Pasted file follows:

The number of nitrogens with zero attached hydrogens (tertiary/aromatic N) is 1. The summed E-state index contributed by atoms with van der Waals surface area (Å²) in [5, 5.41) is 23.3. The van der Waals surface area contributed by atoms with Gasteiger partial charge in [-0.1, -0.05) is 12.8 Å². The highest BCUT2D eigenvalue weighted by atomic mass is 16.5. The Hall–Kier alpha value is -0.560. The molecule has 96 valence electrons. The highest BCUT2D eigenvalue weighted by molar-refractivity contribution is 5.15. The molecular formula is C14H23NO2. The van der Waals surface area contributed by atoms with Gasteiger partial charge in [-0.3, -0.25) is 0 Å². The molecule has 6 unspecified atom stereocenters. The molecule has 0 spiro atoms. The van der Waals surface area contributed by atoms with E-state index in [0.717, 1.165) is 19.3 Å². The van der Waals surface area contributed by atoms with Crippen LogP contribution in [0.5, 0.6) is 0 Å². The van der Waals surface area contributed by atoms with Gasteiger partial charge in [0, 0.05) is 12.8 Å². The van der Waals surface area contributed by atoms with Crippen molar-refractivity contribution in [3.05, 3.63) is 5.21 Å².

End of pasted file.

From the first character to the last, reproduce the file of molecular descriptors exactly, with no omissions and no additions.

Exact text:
The number of nitrogens with zero attached hydrogens (tertiary/aromatic N) is 1. The summed E-state index contributed by atoms with van der Waals surface area (Å²) in [5, 5.41) is 23.3. The van der Waals surface area contributed by atoms with Gasteiger partial charge in [-0.1, -0.05) is 12.8 Å². The highest BCUT2D eigenvalue weighted by atomic mass is 16.5. The Hall–Kier alpha value is -0.560. The molecule has 96 valence electrons. The highest BCUT2D eigenvalue weighted by molar-refractivity contribution is 5.15. The molecular formula is C14H23NO2. The van der Waals surface area contributed by atoms with Gasteiger partial charge in [-0.3, -0.25) is 0 Å². The molecule has 6 unspecified atom stereocenters. The molecule has 0 spiro atoms. The van der Waals surface area contributed by atoms with E-state index in [0.717, 1.165) is 19.3 Å². The van der Waals surface area contributed by atoms with Crippen LogP contribution in [0.5, 0.6) is 0 Å². The van der Waals surface area contributed by atoms with Gasteiger partial charge in [0, 0.05) is 12.8 Å². The van der Waals surface area contributed by atoms with Crippen molar-refractivity contribution in [3.05, 3.63) is 5.21 Å².